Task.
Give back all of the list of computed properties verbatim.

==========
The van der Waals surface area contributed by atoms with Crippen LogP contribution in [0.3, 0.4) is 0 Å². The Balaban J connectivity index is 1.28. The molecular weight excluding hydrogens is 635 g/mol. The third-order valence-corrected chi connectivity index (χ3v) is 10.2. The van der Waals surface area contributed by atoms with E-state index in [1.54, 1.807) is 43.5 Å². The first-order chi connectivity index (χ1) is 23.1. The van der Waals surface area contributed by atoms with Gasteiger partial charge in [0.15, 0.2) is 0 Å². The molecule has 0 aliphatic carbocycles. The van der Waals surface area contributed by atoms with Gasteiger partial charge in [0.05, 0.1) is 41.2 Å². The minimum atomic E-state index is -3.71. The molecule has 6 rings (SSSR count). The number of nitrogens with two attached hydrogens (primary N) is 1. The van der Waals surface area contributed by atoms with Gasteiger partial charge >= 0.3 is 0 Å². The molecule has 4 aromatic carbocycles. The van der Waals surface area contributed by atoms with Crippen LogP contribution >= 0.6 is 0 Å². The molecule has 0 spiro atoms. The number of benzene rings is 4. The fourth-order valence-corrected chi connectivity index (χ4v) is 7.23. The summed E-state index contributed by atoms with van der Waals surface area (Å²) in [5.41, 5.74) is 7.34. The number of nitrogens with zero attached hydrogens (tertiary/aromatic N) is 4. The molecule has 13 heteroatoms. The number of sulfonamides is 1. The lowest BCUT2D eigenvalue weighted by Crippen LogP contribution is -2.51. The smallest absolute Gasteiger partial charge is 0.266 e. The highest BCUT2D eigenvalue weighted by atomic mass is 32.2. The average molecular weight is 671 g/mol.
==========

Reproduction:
The van der Waals surface area contributed by atoms with Crippen LogP contribution in [0.3, 0.4) is 0 Å². The Balaban J connectivity index is 1.28. The molecular weight excluding hydrogens is 635 g/mol. The third-order valence-corrected chi connectivity index (χ3v) is 10.2. The van der Waals surface area contributed by atoms with E-state index in [1.54, 1.807) is 43.5 Å². The first-order chi connectivity index (χ1) is 23.1. The van der Waals surface area contributed by atoms with Gasteiger partial charge in [0.15, 0.2) is 0 Å². The molecule has 0 aliphatic carbocycles. The van der Waals surface area contributed by atoms with Gasteiger partial charge in [0.05, 0.1) is 41.2 Å². The minimum atomic E-state index is -3.71. The molecule has 6 rings (SSSR count). The number of nitrogens with two attached hydrogens (primary N) is 1. The van der Waals surface area contributed by atoms with Gasteiger partial charge >= 0.3 is 0 Å². The molecule has 4 aromatic carbocycles. The van der Waals surface area contributed by atoms with Crippen LogP contribution >= 0.6 is 0 Å². The molecule has 0 spiro atoms. The number of benzene rings is 4. The fourth-order valence-corrected chi connectivity index (χ4v) is 7.23. The summed E-state index contributed by atoms with van der Waals surface area (Å²) in [5.41, 5.74) is 7.34. The number of nitrogens with zero attached hydrogens (tertiary/aromatic N) is 4. The molecule has 13 heteroatoms. The number of sulfonamides is 1. The lowest BCUT2D eigenvalue weighted by Crippen LogP contribution is -2.51. The smallest absolute Gasteiger partial charge is 0.266 e. The highest BCUT2D eigenvalue weighted by atomic mass is 32.2. The average molecular weight is 671 g/mol.